My mom ignited my love of reading with her passion and dedication to sharing it’s importance. We grew up with regular trips to the community library (which at the time was located in our local high school). She read to us every night, and made sure we were always stocked with new and exciting books to read. She is still a strong member of the community and donates her time to the library, the schools, and the Veterans Home on top of holding full time employment. She sits on the library board, and has even had a therapy dog (until he passed) who made regular visits to participate in the Tails for Tales program and assist children who struggle with reading aloud. My mom is an incredible lady. I aspire to be just like her.

The books I am most passionate about are the Little House on the Prairie series. They sucked me in, and I find myself returning to them like an old friend every couple of years.

Any book can help suck in a reluctant reader, if it is something that interests them and is presented with passion. Find out what interests a kiddo, and then honestly and enthusiastically give them a couple of options. Follow up. Sometimes having an interested adult can make all the difference. Not everyone naturally loves reading, but everyone can have a warm and meaningful relationship with books if presented by someone who sincerely cares.

Ann Misner:

As a child I had a difficult time learning to read, as we were not taught phonics and had to memorize thousands of words by sight. I became very ill when I was twelve and spent the summer in bed.  We did not have TV and the only entertainment was reading.  I began to read the Black Stallion series and the Secret Garden.  It was not until I began to teach phonic and  understand the structure of the written word that reading became as necessary as breathing.  I love to read as often as I may and always carry a book where ever I go.

Sandy Evans:

  • What person ignited a love for reading in you as a child and how?

My Mom and older Brother. They read to me a lot.

Also, my folks had a mini family library, and a bunch of bean bags that stacked on top of each other, to sit on by the book shelf with good lighting. It was called our reading corner.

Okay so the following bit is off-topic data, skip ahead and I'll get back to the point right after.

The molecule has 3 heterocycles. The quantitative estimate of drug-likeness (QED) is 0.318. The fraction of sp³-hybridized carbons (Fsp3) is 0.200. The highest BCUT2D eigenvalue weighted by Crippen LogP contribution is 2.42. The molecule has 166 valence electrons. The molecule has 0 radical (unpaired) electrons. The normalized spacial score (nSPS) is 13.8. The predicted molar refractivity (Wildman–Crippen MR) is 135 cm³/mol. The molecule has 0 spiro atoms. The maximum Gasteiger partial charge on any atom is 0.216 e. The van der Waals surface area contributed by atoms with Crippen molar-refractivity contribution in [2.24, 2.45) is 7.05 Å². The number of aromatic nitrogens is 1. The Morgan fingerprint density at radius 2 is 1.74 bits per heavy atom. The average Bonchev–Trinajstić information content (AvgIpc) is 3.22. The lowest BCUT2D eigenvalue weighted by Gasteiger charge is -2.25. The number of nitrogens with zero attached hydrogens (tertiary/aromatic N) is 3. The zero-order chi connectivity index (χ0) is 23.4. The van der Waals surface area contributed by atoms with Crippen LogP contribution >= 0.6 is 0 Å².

• What book ignited a love for reading in you as a child and why?

Dr. Seuss books.  Because I had some health issues; “Sam I am” was read to me a lot and it was an encouragement to help me eat.

  • What book would you recommend to a new or reluctant reader and why?

It depends on the age.

Any colorful books, then add a word here and there for 0 to preschool.

Dr. Seuss, Marc Brown, Bernstein Bears, for the preschool thru 1 or 2nd grade (they are good ones for learning to read and any phonic books).

Any humor books like Amelia Bedila, Mrs. Piggle Wiggle, Hank the Cow dog: to 3/4 grade thru middle school. (When my son was in 3 or 4th grade I was struggling trying to find a type of book or series for him to like. A substitute introduced Hank the Cow dog to him. That was a hit.)

In High School most of the students have found a certain series they like in- Mysteries, Romance, Thrill, Army base, Science Fiction, etc

Shasta Bolduc:

What person ignited a love for reading in you as a child and how?

 My Kindergarten teacher – she would use puppets and make up different voices for each character which made it seem real.

What book ignited a love for reading in you as a child and why?

 Pollyanna was the first chapter book I remember reading all the way through and then feeling so good about both finishing it and enjoying the story.

What book would you recommend to a new or reluctant reader and why?

Science Fair by Dave Berry and Ridley Pearson – It’s a chapter book but not lengthy and it’s funny story for all ages to enjoy

Kathy Callahan:

It was me that ignited a love for reading in me as a child merely by learning how.  I remember when I really “got it,” when reading came easily to me and how happy and proud I felt.

There were many books, Nancy Drew, A Tree Grows in Brooklyn, The Adventure of Huckberry Finn, but one memory stands out:  Reading A Secret Garden early in the morning while still in bed and eating Junior Mints.

I retired from Boise Public in June 2015 after 16 years as a librarian.

Carolyn Todd:

1&2.       My mom and dad always read to me, so I was eager to start reading on my own. Then, the summer between first and second grade, I had to rest in my room after lunch. My mom gave me the Nancy Drew “Clue in the Crumbling Wall,” and told me to read it during rest time. I never looked back. Nancy Drew books weren’t in public libraries back then, so most of my allowance went to purchasing new mysteries.

3.            Are you my mother? By P.D. Eastman (Dr. Seuss). Easy to read but still manages to be hilarious.

Jean Hauritz:

> What person ignited a love for reading in you as a child and how? My

father. He read and wrote poetry to my sister and I as young children.  My favorite was Mullga Bill’s Bicycle.

>

> What book ignited a love for reading in you as a child and why? The

> Wind

in the Willows. My mother read and reread this to my sister and I until I finally read and reread it to myself and my own children.

>

> What book would you recommend to a new or reluctant reader and why?

Funny poetry. Poems can be short or long, funny, sad and much more.  My favorite for kids would be Alan  Katz’ I’m still here in the bathtub.

Jennifer Hills:

What person ignited a love for reading in you as a child and how?